Saint Joseph, Missouri
From Classic Encyclopedia 1911
SAINT JOSEPH, a city and the county-seat of Buchanan county, Missouri, U.S.A., and a port of entry, situated in the north-western corner of the state on the E. bank of the Missouri river. It is the third in size among the cities of the state. Pop. (1880) 32,431; (1890) 52,324; (1900) 102,979, of whom 8424 were foreign-born and 6260 were negroes; (1910 census) 77,4 0 3. St Joseph is a transportation centre of great importance. It is served by six railways, the Atchison, Topeka & Santa Fe, the Chicago, Burlington & Quincy, the Chicago Great Western, the Chicago, Rock Island & Pacific, the Missouri Pacific, and the St Joseph & Grand Island; in addition there are two terminal railways. A steel bridge across the Missouri (built in 1872; rebuilt in 1906) connects the city with Elwood, Kansas (pop. 1905, 711), and is used by two railways. The city is laid out on hills above the bluffs of the river. The site was completely remade, however (especially in 1866-1873), and the entire business portion has been much graded down. The principal public buildings are the Federal building, the court house, an auditorium seating 7000, a Union Station and a public library. There are six city parks, of which the largest are Krug Park (30 acres) and Bartlett Park (20 acres). The State Hospital (No. 2) for the Insane(opened 1874) is immediately E. of St Joseph; in the city are the Ensworth, St Joseph and Woodson hospitals, a Memorial Home for needy old people and the Home for Little Wanderers. South St Joseph, a manufacturing suburb, has a library and so has the northern part of the city. The great stock-yards of South St Joseph are sights of great interest. In 1909 the state legislature provided for a commission form of government which took effect in April 1910; a council of five, elected by the city at large, has only legislative powers; the mayor appoints members of a utilities commission, a park commission and a board of public works, and all officers except the city auditor and treasurer; and the charter provides for the initiative, the referendum and the recall. The city maintains a workhouse (1882), also two market houses, and owns and manages an electric-lighting plant. Natural gas is also furnished to the city from oil-fields in Kansas. A private company owns the water-works, first built in 1879 and since greatly improved. The water is drawn from the Missouri, 3 m. above the city, and is pumped thence into reservoirs and settling basins. Beside the local trade of a rich surrounding farming country, the railway facilities of St Joseph have enabled it to build up a great jobbing trade (especially in dry goods), and this is still the greatest economic interest of the city. Commerce and transport were the only distinctive basis of the city's growth and wealth until after 1890, when there was a great increase in manufacturing, especially, in South St Joseph, of the slaughtering and meat-packing industry in the last three years of the decade. In 1900 the manufactured product of the city and its immediate suburbs was valued at $31,690,736, of which $19,009,332 were credited to slaughtering and packing. In the decade of1890-1900the increase in the value of manufactures (165.9%) was almost five times as great in St Joseph as in any other of the largest four cities of the state, and this was due almost entirely to the growth of the slaughtering and meat-packing business, which is for the most part located outside the municipal limits. In 1905 the census reports did not include manufactures outside the actual city limits; the total value of the factory product of the city proper in 1905 was $11,573,720; besides slaughtering and packing the other manufactures in 1905 included men's factory-made clothing (valued at $1,556,655) flour and grist-mill products (valued at $683,464) ,saddlery and harness (valued at $524,918), confectionery ($437,096), malt liquors ($407,054), boots and shoes ($350,384) and farm implements.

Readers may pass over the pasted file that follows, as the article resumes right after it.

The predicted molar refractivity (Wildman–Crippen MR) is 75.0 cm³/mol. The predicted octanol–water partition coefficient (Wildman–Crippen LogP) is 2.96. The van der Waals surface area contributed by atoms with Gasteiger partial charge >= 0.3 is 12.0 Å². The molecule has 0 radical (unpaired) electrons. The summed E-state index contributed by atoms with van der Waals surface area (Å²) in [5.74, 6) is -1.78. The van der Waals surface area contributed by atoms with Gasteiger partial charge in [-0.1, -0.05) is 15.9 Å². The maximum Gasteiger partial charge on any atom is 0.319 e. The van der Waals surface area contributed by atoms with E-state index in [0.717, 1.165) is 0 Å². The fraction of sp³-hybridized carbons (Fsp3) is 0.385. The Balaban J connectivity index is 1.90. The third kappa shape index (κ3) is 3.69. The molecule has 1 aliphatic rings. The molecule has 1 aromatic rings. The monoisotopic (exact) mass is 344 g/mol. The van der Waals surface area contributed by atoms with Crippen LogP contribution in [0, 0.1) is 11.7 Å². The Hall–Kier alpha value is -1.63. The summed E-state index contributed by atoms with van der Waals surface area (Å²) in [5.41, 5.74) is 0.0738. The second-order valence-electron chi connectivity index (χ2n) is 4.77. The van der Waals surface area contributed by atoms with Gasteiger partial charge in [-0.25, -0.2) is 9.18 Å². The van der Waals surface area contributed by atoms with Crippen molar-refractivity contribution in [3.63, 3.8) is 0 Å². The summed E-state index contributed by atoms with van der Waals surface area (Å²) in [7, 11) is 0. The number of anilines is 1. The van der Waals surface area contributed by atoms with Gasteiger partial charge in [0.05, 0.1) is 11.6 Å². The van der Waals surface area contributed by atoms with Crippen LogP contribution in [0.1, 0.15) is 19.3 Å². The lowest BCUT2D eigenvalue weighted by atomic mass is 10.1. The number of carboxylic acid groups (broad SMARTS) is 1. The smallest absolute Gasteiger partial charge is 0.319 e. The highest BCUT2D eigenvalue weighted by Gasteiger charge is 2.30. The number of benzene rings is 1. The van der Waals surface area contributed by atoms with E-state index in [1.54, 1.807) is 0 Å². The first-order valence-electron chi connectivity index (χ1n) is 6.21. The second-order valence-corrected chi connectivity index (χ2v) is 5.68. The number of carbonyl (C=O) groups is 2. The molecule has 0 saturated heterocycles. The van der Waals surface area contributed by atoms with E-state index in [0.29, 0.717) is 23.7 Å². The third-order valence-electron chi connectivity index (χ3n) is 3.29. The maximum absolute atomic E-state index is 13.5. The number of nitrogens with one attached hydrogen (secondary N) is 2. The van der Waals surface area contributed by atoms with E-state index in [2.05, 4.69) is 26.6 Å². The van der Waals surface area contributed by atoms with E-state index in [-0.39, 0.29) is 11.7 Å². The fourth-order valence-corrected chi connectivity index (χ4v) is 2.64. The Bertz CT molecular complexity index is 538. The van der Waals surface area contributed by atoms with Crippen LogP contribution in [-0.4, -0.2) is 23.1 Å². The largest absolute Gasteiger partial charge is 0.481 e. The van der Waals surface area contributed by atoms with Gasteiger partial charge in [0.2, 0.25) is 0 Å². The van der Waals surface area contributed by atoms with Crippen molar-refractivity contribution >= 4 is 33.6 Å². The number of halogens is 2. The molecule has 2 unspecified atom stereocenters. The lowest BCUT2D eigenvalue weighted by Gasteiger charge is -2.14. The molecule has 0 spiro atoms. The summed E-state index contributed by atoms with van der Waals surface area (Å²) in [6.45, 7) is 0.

In 1826 Joseph Robidoux, a French half-breed trader, established a trading post on the site of St Joseph. Following the purchase from the Indians of the country, now known as the Platte Purchase, in 1836, a settlement grew up about this trading post, and in 1843 Robidoux laid out a town here and named it St Joseph in honour of his patron saint. St Joseph became the county-seat in 1846, and in 1851 was first chartered as a city. It early became a trading centre of importance, well known as an outfitting point for miners and other emigrants to the Rocky Mountain region and the Pacific coast. During the Civil War it was held continuously by the Unionists, but local sentiment was bitterly divided. After the war a rapid development began. In 1885 St Joseph became a city of the second class. Under the state constitution of 1875 it has had the right, since attaining a population of 100,000, to form a charter for itself. In September 1909, at a special election, it adopted the commission charter described above.
ST Junien, a town of west-central France in the department of Haute-Vienne, on the right bank of the Vienne, 26 m. W. by N. of Limoges on the railway from Limoges to Angouleme. Pop. (1906) town, 8484; commune, 11,400.11,400. The 12th century collegiate church, a fine example of the Romanesque style of Limousin, contains a richly sculptured tomb of St Junien, the hermit of the 6th century from whom the town takes its name. Another interesting building is the Gothic chapel of Notre-Dame, with three naves, rebuilt by Louis XI., standing close to a medieval bridge over the Vienne. The town, which ranks second in the department in population and industry, is noted for leather-dressing and the manufacture of gloves and straw paper.